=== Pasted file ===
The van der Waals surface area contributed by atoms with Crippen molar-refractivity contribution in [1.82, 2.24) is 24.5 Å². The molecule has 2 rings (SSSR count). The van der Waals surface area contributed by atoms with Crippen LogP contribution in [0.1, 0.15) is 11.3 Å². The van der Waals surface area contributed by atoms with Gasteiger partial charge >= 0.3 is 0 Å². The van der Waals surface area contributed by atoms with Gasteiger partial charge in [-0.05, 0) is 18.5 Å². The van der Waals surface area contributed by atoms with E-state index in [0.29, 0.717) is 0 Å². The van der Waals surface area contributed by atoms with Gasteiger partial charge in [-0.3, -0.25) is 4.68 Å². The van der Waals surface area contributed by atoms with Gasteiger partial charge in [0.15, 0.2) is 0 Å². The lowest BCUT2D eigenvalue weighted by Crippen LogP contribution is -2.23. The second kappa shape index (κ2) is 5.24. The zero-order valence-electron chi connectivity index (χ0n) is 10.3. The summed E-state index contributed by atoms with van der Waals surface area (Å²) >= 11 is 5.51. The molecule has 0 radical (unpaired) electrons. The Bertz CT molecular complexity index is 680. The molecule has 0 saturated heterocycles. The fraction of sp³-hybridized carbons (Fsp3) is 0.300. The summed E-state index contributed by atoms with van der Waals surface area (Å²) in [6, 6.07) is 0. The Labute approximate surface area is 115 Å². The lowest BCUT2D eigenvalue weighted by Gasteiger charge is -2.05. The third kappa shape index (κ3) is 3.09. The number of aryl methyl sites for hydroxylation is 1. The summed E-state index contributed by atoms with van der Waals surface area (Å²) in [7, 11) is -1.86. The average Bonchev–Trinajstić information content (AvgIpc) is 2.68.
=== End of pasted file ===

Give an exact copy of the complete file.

The van der Waals surface area contributed by atoms with Crippen molar-refractivity contribution in [1.82, 2.24) is 24.5 Å². The molecule has 2 rings (SSSR count). The van der Waals surface area contributed by atoms with Crippen LogP contribution in [0.1, 0.15) is 11.3 Å². The van der Waals surface area contributed by atoms with Gasteiger partial charge >= 0.3 is 0 Å². The van der Waals surface area contributed by atoms with Gasteiger partial charge in [-0.05, 0) is 18.5 Å². The van der Waals surface area contributed by atoms with E-state index in [0.29, 0.717) is 0 Å². The van der Waals surface area contributed by atoms with Gasteiger partial charge in [-0.3, -0.25) is 4.68 Å². The van der Waals surface area contributed by atoms with Gasteiger partial charge in [0.15, 0.2) is 0 Å². The lowest BCUT2D eigenvalue weighted by Crippen LogP contribution is -2.23. The second kappa shape index (κ2) is 5.24. The zero-order valence-electron chi connectivity index (χ0n) is 10.3. The summed E-state index contributed by atoms with van der Waals surface area (Å²) >= 11 is 5.51. The molecule has 0 radical (unpaired) electrons. The Bertz CT molecular complexity index is 680. The molecule has 0 saturated heterocycles. The fraction of sp³-hybridized carbons (Fsp3) is 0.300. The summed E-state index contributed by atoms with van der Waals surface area (Å²) in [6, 6.07) is 0. The Labute approximate surface area is 115 Å². The lowest BCUT2D eigenvalue weighted by Gasteiger charge is -2.05. The third kappa shape index (κ3) is 3.09. The number of aryl methyl sites for hydroxylation is 1. The summed E-state index contributed by atoms with van der Waals surface area (Å²) in [7, 11) is -1.86. The average Bonchev–Trinajstić information content (AvgIpc) is 2.68.